You start off with a \$100 pool. Every second, your pool doubles in value with probability $p$ or gets cut in half with probability $1-p.$ If you drop below 98.76543210¢ at any point, you lose and the host of the game show laughs at you.

Furthermore, you stubbornly refuse to stop playing. What's the probability that you eventually lose? Note: Assume that you and the host are both immortal, and that thermodynamic restrictions do not prevent gameplay in the longue duree.


closed as off-topic by JonMark Perry, Rupert Morrish, Omega Krypton, Nautilus, Glorfindel Feb 10 at 13:31

This question appears to be off-topic. The users who voted to close gave this specific reason:

  • "This question is off-topic as it appears to be a mathematics problem, as opposed to a mathematical puzzle. For more info, see "Are math-textbook-style problems on topic?" on meta." – JonMark Perry, Rupert Morrish, Omega Krypton, Nautilus, Glorfindel
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Meta: This is in effect a standard question in the theory of random walks. Does that make it off-topic as a textbook problem? I don't think so. The relevant meta-question is this one whose excellent and highest-voted answer gives this closely related question as an example of something that's a "math puzzle" rather than a "math problem".

OK then. Assuming that there's no weird business with rounding of fractional cents, this question is equivalent to the following: You start with a number $x=7$. You repeatedly add 1 (with probability $p$) or subtract 1 (with probability $1-p$). What's the probability that you eventually reach $x=0$? (Why 7? Because 6 halvings of \$100 take you to \$1.5625 (above the threshold in the question) and 7 halvings take you to \$0.78125 (below the threshold).)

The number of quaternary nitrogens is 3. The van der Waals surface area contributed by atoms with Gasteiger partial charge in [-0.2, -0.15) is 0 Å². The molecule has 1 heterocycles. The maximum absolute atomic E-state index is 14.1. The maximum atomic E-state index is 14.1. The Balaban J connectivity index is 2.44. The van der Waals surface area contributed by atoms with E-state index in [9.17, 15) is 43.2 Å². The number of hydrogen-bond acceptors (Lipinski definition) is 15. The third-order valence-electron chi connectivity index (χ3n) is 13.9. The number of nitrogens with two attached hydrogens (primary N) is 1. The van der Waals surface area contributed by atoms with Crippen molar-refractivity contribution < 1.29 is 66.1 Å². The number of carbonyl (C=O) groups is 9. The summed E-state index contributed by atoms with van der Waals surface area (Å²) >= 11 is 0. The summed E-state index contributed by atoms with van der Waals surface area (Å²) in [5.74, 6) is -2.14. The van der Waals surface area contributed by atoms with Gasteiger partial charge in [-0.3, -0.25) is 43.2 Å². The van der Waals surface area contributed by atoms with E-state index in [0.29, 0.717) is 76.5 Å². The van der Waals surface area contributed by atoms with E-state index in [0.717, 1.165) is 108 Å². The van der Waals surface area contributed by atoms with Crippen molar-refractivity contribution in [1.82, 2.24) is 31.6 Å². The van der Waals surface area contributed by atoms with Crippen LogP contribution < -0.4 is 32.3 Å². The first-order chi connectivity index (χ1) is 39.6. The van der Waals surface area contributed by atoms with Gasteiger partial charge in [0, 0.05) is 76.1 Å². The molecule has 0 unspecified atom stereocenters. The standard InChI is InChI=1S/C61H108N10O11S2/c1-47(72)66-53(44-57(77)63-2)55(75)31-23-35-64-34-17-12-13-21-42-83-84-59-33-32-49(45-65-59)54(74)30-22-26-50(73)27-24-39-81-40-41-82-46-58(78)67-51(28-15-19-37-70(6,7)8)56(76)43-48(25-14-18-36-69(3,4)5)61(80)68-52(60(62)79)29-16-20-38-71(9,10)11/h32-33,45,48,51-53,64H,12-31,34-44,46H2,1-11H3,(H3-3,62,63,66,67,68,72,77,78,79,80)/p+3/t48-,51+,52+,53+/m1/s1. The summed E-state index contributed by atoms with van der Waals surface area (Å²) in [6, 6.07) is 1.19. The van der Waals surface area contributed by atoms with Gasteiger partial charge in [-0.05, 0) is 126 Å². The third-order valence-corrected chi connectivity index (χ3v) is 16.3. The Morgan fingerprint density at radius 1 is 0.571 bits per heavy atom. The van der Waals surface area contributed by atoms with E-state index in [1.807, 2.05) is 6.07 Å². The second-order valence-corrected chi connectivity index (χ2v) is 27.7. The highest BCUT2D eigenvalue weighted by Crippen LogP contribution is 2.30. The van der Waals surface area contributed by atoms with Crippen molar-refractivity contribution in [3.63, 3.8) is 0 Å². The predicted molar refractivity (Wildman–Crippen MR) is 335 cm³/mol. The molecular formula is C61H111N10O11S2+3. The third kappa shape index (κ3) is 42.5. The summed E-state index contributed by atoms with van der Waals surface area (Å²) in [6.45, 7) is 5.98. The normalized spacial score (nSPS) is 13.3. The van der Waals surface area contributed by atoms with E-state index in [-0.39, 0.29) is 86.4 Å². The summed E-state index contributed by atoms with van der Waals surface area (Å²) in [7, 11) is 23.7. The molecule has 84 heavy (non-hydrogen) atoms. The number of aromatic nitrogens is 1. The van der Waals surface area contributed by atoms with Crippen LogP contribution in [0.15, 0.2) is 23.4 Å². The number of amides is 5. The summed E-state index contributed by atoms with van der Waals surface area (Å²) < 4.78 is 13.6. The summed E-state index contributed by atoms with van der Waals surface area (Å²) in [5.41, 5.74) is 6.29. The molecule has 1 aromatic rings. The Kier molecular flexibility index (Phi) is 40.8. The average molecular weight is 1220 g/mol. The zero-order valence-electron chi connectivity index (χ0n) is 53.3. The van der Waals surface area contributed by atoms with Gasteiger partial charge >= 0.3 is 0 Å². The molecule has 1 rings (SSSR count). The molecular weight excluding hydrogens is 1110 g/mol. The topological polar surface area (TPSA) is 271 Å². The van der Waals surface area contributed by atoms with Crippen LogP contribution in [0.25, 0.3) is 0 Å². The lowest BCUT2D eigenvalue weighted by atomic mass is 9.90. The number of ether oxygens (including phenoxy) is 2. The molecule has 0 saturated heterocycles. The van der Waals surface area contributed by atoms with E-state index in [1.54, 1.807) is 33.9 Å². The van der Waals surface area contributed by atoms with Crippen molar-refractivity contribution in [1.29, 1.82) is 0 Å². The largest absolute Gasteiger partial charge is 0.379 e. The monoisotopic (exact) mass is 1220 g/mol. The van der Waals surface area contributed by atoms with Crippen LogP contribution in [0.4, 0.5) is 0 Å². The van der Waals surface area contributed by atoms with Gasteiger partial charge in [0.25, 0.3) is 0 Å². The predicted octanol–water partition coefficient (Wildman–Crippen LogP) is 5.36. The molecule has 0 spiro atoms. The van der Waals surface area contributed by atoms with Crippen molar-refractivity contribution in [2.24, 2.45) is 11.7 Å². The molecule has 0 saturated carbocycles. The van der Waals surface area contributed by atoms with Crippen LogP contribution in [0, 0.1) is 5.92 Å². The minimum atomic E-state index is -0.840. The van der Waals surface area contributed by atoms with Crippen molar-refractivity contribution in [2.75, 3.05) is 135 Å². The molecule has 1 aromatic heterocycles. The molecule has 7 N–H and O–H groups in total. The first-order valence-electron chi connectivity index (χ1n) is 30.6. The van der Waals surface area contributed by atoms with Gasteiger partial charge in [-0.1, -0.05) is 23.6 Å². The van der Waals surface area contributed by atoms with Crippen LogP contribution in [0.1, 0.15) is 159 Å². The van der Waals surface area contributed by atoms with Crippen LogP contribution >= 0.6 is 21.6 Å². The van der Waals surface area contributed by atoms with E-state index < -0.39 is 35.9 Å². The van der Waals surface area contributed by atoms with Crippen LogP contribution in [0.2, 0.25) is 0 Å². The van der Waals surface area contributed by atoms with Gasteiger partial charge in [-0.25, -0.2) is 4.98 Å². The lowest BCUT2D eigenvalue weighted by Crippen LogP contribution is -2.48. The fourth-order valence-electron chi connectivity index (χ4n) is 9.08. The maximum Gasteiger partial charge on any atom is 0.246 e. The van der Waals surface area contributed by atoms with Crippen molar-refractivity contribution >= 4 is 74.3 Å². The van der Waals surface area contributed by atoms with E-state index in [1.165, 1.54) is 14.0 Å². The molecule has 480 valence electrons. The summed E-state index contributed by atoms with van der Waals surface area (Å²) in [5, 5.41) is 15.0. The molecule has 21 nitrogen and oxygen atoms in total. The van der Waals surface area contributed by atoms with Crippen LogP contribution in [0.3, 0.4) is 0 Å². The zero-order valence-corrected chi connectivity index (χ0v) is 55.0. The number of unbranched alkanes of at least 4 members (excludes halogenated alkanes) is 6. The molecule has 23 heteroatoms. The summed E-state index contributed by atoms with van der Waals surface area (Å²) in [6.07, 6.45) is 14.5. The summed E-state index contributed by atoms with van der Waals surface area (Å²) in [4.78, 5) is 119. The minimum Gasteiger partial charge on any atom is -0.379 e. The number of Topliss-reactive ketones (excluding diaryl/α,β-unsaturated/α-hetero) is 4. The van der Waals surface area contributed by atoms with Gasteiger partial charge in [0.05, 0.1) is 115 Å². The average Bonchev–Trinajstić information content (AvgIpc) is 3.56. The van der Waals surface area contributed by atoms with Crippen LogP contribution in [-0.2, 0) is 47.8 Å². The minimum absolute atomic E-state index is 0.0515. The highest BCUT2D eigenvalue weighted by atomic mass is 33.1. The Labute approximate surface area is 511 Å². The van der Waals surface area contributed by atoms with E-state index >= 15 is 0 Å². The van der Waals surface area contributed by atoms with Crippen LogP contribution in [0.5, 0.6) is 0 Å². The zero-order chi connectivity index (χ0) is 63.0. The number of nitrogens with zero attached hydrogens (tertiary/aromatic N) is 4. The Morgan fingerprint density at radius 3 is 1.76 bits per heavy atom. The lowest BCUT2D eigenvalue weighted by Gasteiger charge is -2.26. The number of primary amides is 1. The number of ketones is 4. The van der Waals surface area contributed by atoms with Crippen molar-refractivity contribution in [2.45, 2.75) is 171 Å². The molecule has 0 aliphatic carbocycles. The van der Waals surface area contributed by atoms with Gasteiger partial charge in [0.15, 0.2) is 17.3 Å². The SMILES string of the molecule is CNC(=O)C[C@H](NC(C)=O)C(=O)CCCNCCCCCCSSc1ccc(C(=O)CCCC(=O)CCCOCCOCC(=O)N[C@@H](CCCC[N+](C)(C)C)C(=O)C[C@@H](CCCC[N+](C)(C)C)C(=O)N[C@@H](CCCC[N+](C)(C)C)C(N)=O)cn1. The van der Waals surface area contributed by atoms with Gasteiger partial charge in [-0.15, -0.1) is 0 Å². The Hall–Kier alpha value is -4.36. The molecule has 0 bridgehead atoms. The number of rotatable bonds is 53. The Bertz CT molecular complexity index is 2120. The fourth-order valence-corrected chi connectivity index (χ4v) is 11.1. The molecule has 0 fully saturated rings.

And the answer, which you can find in any suitable textbook, is

The probability is 1 if $p\leq\frac12$; otherwise it's $\bigl(\frac{1-p}{p}\bigr)^7$.

If you don't want to go out and find a suitable textbook, you can also deduce it from the accepted answer to that question I linked above: see that formula for $c_1,c_2$ and the way in which the answer to the original question is derived from it, and then put $a=-7$ instead of $a=-1$.

Meta again: Does that mean that this should have been closed as a duplicate? I think it's just different enough not to be: you can figure out the answer to this one from the answer to that one, but you can't just see it there.


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